Welcome July, the month that seems to be dedicated to freedom, independence, and celebrations of country and culture! Find out how July got its name, what we celebrate in July, and lots more wit and wisdom to start your month out right!
The Month of July
July is named after Roman dictator Julius Caesar (100 B.C.–44 B.C.). Caesar developed the precursor to the Gregorian calendar we use today. Find out the origin of each month’s name.
- July 1 is Canada Day, a Canadian federal holiday that celebrates the creation of the Dominion of Canada in 1867.
- July 4 is Independence Day (U.S.). On the fourth of July, we celebrate the adoption of the Declaration of Independence in 1776. Don’t forget to raise the flag! (See American Flag Rules.) See our full Independence Day page and enjoy trivia—plus, refresh your memory on the real meaning of this day.
- July 14 is Bastille Day, which commemorates the storming of the Bastille and the start of the French Revolution.
“Just for Fun” Days
July is National Watermelon Month—yum! Have fun with these strange celebrations:
- July 7–13: National Farriers Week
- July 8: International Town Criers Day
- July 17: World Emoji Day
- Jul 20–28: National Moth Week
- July 22: Spooner’s Day
- July 25: National Day of the Cowboy
- July 27: Take Your Houseplants for a Walk Day
July 3 brings the start of the hot and sultry Dog Days of Summer! Read all about the Dog Days of Summer.
What does the Almanac’s forecast for July say this year? See our summer weather forecast to find out!
The Buck Moon
July’s full Moon, the full Buck Moon, occurs on Friday, July 23. It reaches peak illumination at 10:37 P.M. (EDT) that evening, rising above the horizon just after sunset. Find out why it’s called the Buck Moon!
July’s Moon Phases
Last Quarter: July 1, 5:12 P.M. EDT
New Moon: July 9, 9:17 P.M. EDT
First Quarter: July 17, 6:11 A.M. EDT
Full Buck Moon: July 23, 10:37 P.M. EDT
Last Quarter: July 31, 9:18 A.M. EDT
Other Astronomy Highlights
July 5 is the time of aphelion, when Earth is the farthest it will get from the Sun for the entire year—specifically, we’ll be 94,510,886 miles away from our bright star!
Another highlight of the July sky is the “Summer Triangle.” See our free, printable Star Chart for July to learn about the three “stars of summer.”
Recipes for the Season
Enjoy some delicious summertime recipes:
Visit the garden-fresh Summer Recipes collection for great meal ideas using fresh, seasonal ingredients.
- Now all hands to haying; begin by mowing the ripest and thinnest first.
- Look to your gardens; see that you destroy all kinds of weeds before they go to seed.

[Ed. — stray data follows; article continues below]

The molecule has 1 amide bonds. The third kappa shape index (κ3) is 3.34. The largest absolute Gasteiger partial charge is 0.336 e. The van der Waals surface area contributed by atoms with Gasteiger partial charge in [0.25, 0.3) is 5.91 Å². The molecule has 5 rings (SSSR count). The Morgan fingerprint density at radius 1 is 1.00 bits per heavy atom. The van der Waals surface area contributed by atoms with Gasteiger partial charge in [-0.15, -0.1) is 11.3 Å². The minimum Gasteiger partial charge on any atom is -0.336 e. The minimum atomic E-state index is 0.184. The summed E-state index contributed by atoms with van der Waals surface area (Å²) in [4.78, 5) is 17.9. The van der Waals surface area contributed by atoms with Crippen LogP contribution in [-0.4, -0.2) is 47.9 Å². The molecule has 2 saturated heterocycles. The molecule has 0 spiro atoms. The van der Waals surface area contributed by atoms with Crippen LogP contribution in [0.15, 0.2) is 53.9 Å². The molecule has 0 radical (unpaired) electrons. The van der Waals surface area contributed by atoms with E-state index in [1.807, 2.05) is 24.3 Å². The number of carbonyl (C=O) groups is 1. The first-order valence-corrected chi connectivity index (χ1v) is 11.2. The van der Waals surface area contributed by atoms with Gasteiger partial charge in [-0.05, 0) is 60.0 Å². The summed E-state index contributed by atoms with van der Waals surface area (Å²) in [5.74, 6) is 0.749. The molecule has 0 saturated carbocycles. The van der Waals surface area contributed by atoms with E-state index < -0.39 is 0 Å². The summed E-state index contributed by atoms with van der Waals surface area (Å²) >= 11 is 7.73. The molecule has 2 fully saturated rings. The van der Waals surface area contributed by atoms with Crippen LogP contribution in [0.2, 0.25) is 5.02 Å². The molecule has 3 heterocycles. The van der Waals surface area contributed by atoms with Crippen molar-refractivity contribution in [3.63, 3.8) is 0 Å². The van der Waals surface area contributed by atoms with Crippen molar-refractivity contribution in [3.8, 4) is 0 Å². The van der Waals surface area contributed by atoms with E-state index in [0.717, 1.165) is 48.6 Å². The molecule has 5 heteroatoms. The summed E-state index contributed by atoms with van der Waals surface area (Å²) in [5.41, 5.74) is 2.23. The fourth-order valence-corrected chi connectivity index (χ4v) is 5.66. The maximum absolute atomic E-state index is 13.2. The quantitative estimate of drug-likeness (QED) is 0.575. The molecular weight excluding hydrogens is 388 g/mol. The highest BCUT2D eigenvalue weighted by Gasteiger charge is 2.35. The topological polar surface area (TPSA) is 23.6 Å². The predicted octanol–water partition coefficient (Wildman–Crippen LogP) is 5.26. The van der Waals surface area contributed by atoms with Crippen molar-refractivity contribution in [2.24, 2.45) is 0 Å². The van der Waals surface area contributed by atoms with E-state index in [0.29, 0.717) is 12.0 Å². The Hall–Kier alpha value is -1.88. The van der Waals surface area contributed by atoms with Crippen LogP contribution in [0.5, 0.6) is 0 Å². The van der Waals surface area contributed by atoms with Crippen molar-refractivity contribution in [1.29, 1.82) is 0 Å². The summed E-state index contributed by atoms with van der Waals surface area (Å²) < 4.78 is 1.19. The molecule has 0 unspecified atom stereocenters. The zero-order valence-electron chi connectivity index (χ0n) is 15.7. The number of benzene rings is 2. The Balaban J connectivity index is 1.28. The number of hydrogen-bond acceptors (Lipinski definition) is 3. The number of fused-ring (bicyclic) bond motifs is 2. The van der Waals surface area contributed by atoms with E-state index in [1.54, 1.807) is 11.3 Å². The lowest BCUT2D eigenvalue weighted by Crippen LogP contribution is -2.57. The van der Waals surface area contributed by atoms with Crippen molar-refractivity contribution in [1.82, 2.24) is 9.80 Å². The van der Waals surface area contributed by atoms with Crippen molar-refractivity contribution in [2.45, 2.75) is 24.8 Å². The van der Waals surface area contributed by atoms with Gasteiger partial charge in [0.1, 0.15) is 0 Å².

- In July, summer bugs are at their best (or worst, as the case may be). Find help in our library of pests and diseases.
- Are your crops starting to take over your kitchen? Check out some of our storage tips for fruits, vegetables, and herbs.
See our Garden Tips for July for a full list of tasks to keep you busy in the garden!
Warm weather allows us to get outside and complete some annual household duties.
Do you have some painting to do? Learn how to choose and use the right paintbrush for the job.
Many folks sell their house in the summer. Check out our tips on a speedy house sale.
Folklore for the Season
- Ne’er trust a July sky.
- If ant hills are high in July, the coming winter will be hard.
- As July, so next January.
No tempest, good July,
Lest the corn look ruely.
Whatever July and August do not boil,
September can not fry.
July Birth Flower
July’s birth flowers are the larkspur and water lily.
The larkspur, especially white forms, generally indicates lightheartedness; pink, fickleness; purple, first love.
The water lily symbolizes purity of heart. Find out more about July’s birth flowers.
The July birthstone is the ruby, which is believed to protect its wearer from evil.
- “Ruby” is derived from the Latin rubeus, which means “red.”
- This gem is a red form of corundum; all other colors are sapphires. The ruby’s color is due to the presence of chromium, which also makes the gem subject to cracks. High-quality rubies are a transparent, vibrant, purplish red; cloudier samples, or ones containing brown, orange, or pink tones, are less valuable. Many rubies nowadays are heat-treated to improve color saturation and transparency.
- The ruby, along with the related sapphire, are the second hardest natural gemstones, with only the diamond being harder.
- The gem was once thought to protect warriors if worn on their armor or embedded in their skin.
- Considered the king of gems, the ruby symbolizes love, passion, energy, and success.
July Zodiac & Astrology
July’s zodiac signs are Cancer (June 21 to July 22) and Leo (July 23 to August 22). Find out your zodiac sign profile.